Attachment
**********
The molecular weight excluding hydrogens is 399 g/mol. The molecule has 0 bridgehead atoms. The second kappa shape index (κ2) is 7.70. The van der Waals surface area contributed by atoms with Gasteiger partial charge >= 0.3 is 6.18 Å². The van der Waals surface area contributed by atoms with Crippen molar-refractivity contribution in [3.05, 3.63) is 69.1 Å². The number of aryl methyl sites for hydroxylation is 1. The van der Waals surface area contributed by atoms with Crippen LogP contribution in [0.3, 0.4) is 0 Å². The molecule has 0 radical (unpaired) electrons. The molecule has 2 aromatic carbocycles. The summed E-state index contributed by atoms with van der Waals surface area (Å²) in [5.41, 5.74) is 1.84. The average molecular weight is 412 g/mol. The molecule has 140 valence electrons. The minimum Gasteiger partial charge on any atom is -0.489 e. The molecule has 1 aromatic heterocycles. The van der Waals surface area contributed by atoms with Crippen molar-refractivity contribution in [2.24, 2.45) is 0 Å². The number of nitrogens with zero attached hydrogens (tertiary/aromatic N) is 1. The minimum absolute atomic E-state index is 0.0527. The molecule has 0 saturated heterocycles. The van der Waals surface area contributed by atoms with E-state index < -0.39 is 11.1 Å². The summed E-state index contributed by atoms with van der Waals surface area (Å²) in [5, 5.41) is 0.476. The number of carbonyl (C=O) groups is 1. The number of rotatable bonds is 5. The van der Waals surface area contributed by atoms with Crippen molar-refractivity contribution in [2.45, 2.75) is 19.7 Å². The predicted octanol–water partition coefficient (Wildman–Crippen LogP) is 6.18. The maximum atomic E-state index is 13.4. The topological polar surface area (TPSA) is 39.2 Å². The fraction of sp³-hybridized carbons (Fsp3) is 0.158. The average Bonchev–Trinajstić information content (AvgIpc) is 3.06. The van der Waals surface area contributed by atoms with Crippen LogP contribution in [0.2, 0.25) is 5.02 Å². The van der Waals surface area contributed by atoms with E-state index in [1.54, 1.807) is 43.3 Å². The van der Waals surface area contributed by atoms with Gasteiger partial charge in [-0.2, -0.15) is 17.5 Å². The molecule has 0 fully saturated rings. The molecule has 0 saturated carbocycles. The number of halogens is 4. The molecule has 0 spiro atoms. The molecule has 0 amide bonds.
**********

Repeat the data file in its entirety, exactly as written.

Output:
The molecular weight excluding hydrogens is 399 g/mol. The molecule has 0 bridgehead atoms. The second kappa shape index (κ2) is 7.70. The van der Waals surface area contributed by atoms with Gasteiger partial charge >= 0.3 is 6.18 Å². The van der Waals surface area contributed by atoms with Crippen molar-refractivity contribution in [3.05, 3.63) is 69.1 Å². The number of aryl methyl sites for hydroxylation is 1. The van der Waals surface area contributed by atoms with Crippen LogP contribution in [0.3, 0.4) is 0 Å². The molecule has 0 radical (unpaired) electrons. The molecule has 2 aromatic carbocycles. The summed E-state index contributed by atoms with van der Waals surface area (Å²) in [5.41, 5.74) is 1.84. The average molecular weight is 412 g/mol. The molecule has 140 valence electrons. The minimum Gasteiger partial charge on any atom is -0.489 e. The molecule has 1 aromatic heterocycles. The van der Waals surface area contributed by atoms with Crippen molar-refractivity contribution in [2.24, 2.45) is 0 Å². The number of nitrogens with zero attached hydrogens (tertiary/aromatic N) is 1. The minimum absolute atomic E-state index is 0.0527. The molecule has 0 saturated heterocycles. The van der Waals surface area contributed by atoms with E-state index < -0.39 is 11.1 Å². The summed E-state index contributed by atoms with van der Waals surface area (Å²) in [5, 5.41) is 0.476. The number of carbonyl (C=O) groups is 1. The number of rotatable bonds is 5. The van der Waals surface area contributed by atoms with Crippen molar-refractivity contribution in [2.45, 2.75) is 19.7 Å². The predicted octanol–water partition coefficient (Wildman–Crippen LogP) is 6.18. The maximum atomic E-state index is 13.4. The topological polar surface area (TPSA) is 39.2 Å². The fraction of sp³-hybridized carbons (Fsp3) is 0.158. The average Bonchev–Trinajstić information content (AvgIpc) is 3.06. The van der Waals surface area contributed by atoms with Crippen LogP contribution in [0.2, 0.25) is 5.02 Å². The van der Waals surface area contributed by atoms with E-state index in [1.54, 1.807) is 43.3 Å². The van der Waals surface area contributed by atoms with Gasteiger partial charge in [-0.2, -0.15) is 17.5 Å². The molecule has 0 fully saturated rings. The molecule has 0 saturated carbocycles. The number of halogens is 4. The molecule has 0 spiro atoms. The molecule has 0 amide bonds.